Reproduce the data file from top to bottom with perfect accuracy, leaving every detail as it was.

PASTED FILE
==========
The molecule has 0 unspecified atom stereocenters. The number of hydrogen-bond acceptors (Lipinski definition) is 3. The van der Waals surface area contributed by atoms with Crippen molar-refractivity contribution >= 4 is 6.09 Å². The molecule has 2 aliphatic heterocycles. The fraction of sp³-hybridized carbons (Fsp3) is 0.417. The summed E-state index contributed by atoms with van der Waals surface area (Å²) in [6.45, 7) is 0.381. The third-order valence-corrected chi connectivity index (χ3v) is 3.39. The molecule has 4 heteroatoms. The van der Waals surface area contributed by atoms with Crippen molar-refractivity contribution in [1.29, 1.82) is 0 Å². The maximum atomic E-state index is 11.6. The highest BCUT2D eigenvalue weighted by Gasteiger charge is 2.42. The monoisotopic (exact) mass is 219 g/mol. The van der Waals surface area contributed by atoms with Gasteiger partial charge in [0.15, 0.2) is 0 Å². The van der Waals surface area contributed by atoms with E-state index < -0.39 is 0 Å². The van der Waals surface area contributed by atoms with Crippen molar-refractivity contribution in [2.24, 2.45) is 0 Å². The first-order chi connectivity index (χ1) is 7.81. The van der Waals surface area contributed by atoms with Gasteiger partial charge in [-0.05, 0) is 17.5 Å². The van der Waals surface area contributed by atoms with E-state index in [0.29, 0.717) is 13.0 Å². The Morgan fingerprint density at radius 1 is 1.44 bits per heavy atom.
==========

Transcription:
The molecule has 0 unspecified atom stereocenters. The number of hydrogen-bond acceptors (Lipinski definition) is 3. The van der Waals surface area contributed by atoms with Crippen molar-refractivity contribution >= 4 is 6.09 Å². The molecule has 2 aliphatic heterocycles. The fraction of sp³-hybridized carbons (Fsp3) is 0.417. The summed E-state index contributed by atoms with van der Waals surface area (Å²) in [6.45, 7) is 0.381. The third-order valence-corrected chi connectivity index (χ3v) is 3.39. The molecule has 4 heteroatoms. The van der Waals surface area contributed by atoms with Crippen molar-refractivity contribution in [1.29, 1.82) is 0 Å². The maximum atomic E-state index is 11.6. The highest BCUT2D eigenvalue weighted by Gasteiger charge is 2.42. The monoisotopic (exact) mass is 219 g/mol. The van der Waals surface area contributed by atoms with Gasteiger partial charge in [0.15, 0.2) is 0 Å². The van der Waals surface area contributed by atoms with E-state index < -0.39 is 0 Å². The van der Waals surface area contributed by atoms with Crippen molar-refractivity contribution in [2.24, 2.45) is 0 Å². The first-order chi connectivity index (χ1) is 7.81. The van der Waals surface area contributed by atoms with Gasteiger partial charge in [-0.05, 0) is 17.5 Å². The van der Waals surface area contributed by atoms with E-state index in [0.29, 0.717) is 13.0 Å². The Morgan fingerprint density at radius 1 is 1.44 bits per heavy atom.